Special Collections professionals are skilled in assessing the historical and research value of papers, photographs, documents, rare books, and related materials. Staff can assist donors in identifying materials that should be preserved for their research interest and future use. Although not all rare books, manuscripts, and archives fall within the scope of our collecting policy, this page provides some guidance regarding the process of donating collection materials to the Florida State University Libraries Special Collections.
Because the research value of archival materials is diminished if items are removed or rearranged in a collection, donors are encouraged to contact a Special Collections staff member before discarding or rearranging materials. To discuss donating a collection to Special Collections, please contact the Associate Dean for Special Collections and Digital Initiatives, Katie McCormick, at firstname.lastname@example.org.
What We Collect
Special Collections staff select content that meets the following criteria:
- Materials are rare or unique
- Materials support the research and curricular needs of the University
- Materials have long-term research, historical, or administrative value to the University
- Materials complement existing collection strengths or identified areas of collecting focus
- Materials that meet the criteria stated above and document the following subject areas of collecting focus are actively sought for Special Collections:
- Napoleon and the French Revolution
- The Seminole Indians
- Materials significant to the understanding of United States history, particularly Native Americans, the Civil War, and materials that focus on diversity and civil rights
- Creative writing and literary manuscripts
- The history of visual and performing arts
- The history, administration, and culture of Florida State University
- The papers of distinguished alumni and faculty of Florida State University
- The history of Florida, with particular focus on northern Florida
- Florida political collections
The following are examples of some of the types of materials we collect:
- Professional files
- Genealogical or biographic information
- Videotapes and audiotapes
- Rare books
Special Collections staff work closely with donors to identify materials appropriate for adding to our collection. When possible, donors are encouraged to provide an inventory or overall summary of the collection for staff review. After the staff and the donor have agreed in principle that the materials are appropriate for preserving in Special Collections, they will make arrangements to have the materials transported to Special Collections, where they will be accessioned and stored for processing, arrangement, and description by the staff.
Legal transfer of the materials from the donor to the University occurs when the donor reviews and signs a deed of gift agreement. The deed of gift formally transfers ownership of the materials to the University. The University cannot invest materials and labor in the care of collections which it does not own. Therefore, we cannot accept materials on deposit or loan.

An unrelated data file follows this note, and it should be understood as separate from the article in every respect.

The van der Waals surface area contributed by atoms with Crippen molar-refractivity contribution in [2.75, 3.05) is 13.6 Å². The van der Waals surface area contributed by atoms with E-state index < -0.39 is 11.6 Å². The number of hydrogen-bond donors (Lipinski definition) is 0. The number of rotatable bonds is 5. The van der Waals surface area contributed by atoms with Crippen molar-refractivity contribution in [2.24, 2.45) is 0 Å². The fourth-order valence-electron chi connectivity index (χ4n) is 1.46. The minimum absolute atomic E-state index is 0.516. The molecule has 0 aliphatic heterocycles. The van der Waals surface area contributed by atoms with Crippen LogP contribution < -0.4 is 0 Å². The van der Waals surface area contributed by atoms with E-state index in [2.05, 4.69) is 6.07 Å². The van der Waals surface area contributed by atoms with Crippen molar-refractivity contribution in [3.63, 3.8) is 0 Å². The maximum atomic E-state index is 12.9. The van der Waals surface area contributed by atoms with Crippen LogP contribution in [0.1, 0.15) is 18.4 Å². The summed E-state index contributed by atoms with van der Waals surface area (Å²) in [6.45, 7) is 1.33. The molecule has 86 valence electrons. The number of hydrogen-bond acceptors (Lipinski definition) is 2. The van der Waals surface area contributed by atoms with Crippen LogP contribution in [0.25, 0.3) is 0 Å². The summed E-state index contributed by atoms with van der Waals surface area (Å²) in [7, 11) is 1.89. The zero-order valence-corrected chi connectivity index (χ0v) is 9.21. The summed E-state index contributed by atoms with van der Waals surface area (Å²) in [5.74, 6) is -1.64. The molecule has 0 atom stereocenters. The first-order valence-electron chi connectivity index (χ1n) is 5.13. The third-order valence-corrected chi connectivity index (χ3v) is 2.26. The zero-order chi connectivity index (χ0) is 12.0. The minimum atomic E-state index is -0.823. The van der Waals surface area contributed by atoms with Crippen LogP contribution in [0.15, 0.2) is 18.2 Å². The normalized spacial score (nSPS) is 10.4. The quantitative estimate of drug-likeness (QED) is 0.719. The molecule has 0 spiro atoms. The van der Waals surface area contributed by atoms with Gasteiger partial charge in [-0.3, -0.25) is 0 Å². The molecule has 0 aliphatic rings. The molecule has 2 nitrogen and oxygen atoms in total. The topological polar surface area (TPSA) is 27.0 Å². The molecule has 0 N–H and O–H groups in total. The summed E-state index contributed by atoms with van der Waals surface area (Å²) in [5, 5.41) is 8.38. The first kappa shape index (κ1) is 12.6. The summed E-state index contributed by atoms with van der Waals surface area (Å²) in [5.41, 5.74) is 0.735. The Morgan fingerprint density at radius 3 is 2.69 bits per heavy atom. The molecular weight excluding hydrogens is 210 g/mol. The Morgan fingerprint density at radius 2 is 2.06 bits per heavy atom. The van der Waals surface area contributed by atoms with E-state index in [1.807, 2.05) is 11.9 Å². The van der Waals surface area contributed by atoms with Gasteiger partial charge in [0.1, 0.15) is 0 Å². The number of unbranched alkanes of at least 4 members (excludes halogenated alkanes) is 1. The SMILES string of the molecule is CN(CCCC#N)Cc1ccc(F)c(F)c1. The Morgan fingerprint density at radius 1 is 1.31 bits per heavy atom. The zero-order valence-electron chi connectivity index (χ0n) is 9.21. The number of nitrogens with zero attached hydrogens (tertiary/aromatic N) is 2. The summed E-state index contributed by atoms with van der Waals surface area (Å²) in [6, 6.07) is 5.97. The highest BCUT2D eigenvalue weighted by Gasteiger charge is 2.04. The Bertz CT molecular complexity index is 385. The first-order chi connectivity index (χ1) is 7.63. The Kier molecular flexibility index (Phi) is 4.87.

If you have materials that you are interested in donating to Special Collections, please contact the Associate Dean for Special Collections and Digital Initiatives, Katie McCormick, at email@example.com
Copyright generally belongs to the creator of writings and other original material (such as photographs and music), and can be legally transferred. To enable scholars to quote readily from collections, Special Collections encourages donors to transfer any copyright which they possess in the donated papers to the University. Transfer of copyright also makes it possible for the Libraries to make digital access copies of the materials available online where they can be used by researchers worldwide.
Appraisals for Tax Deductions
In certain circumstances, it may be possible for a donor to take a tax deduction for the donation of a collection. Donors are encouraged to speak with their tax accountants or attorneys about this possibility. By law, University staff cannot give tax advice or appraise the monetary value of a collection. We are able to provide donors with a list of appraisers, but it is the donor's responsibility to arrange for and bear the cost of any appraisal.
Collection Storage and Care
To ensure their protection and preservation, collections are stored in environmentally-controlled, secure, closed vault areas, and do not circulate outside of the Special Collections. Staff members retrieve collections for research use in a supervised reading room.
Staff arrange and describe collections according to archival best practices. Descriptive guides are created for each collection, facilitating research use. Records for each collection are placed on the Special Collections website, and in the Libraries online catalog. These records are shared with national databases, such as WorldCat, to allow researchers to identify and locate the collections that are owned by Florida State University Libraries.
Preserving valuable collections and creating online guides for their research use is expensive. Donors who are able to do so are encouraged to provide financial support for the arrangement, description, and preservation of their papers or collections. Monetary contributions are also sought to support the acquisition, digitization, exhibition, and promotion of collections.
If you are interested in making a monetary donation to support Special Collections, please contact Susan Contente, Director of Development for the Libraries, at firstname.lastname@example.org or by phone: (850) 645-8312.
The information in this page is based, in part, on resources developed by Yale University and the University of Illinois at Urbana-Champaign.
The Works of Geoffrey Chaucer, part of the Kelmscott Press Collection (1896)